Rose Marie Bravo, ceo of Burberry and former president of Saks Fifth Avenue. She would be a slam-dunk, since she knows everybody in the designer world and has a high taste level. But she’s not likely to leave Burberry soon. She’s committed to taking the brand public and commands a huge salary. Since Burberry supplies Neiman’s, it could pose a conflict of interest. It would be a more realistic scenario a few years from now.
Roger Farah, president and operating chief of Ralph Lauren, where he is the boss, behind Ralph himself. He also commands big bucks, but Farah has run large retail organizations, including Venator and Rich’s, and was once a gmm at Saks Fifth Avenue. He’s got the taste level, the know-how and the designer connections. Ralph Lauren is also a supplier to Neiman’s.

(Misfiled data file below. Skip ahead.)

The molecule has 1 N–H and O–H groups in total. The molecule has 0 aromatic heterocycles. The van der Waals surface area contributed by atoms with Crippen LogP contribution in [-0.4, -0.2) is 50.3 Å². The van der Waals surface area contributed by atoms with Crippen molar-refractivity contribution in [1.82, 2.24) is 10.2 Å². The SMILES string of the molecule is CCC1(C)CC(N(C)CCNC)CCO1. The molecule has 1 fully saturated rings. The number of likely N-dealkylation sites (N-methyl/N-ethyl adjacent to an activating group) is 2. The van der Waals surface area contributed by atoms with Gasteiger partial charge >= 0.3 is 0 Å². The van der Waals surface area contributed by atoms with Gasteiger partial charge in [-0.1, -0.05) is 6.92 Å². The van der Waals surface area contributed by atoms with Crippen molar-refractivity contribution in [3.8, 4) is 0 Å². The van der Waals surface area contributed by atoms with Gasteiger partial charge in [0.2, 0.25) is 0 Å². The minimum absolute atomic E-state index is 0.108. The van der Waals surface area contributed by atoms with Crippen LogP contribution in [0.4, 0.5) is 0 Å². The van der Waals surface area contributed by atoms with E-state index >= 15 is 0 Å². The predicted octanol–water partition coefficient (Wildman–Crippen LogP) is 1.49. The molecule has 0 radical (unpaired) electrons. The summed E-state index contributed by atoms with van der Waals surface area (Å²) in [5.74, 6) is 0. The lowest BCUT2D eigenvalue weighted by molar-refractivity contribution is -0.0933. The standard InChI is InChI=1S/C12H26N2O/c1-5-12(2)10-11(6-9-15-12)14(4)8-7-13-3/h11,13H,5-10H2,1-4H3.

Andrea Jung has Neiman’s experience as a former executive vice president there, is highly regarded and retains an elegant image despite working the mass level at Avon Products, where she is chairman and ceo and makes a fortune.
Other executives who might be checked out are Joseph Gromek, former ceo of Brooks Bros., but his background is steeped in private label retailers managing single brands like Brooks Bros. and Ann Taylor. However, he spent 13 years at Saks, rising to senior vice president and gmm of men’s and women’s shoes. His wife works at Saks Fifth Avenue (executive vice president Gail Pisano), another factor excluding him from the search party.
One executive who has been around is Robert Mettler, Macy’s West president, former Sears merchandise president, a seasoned, professional with great market relationships. The downside is that he’s more associated with department stores than upscale stores.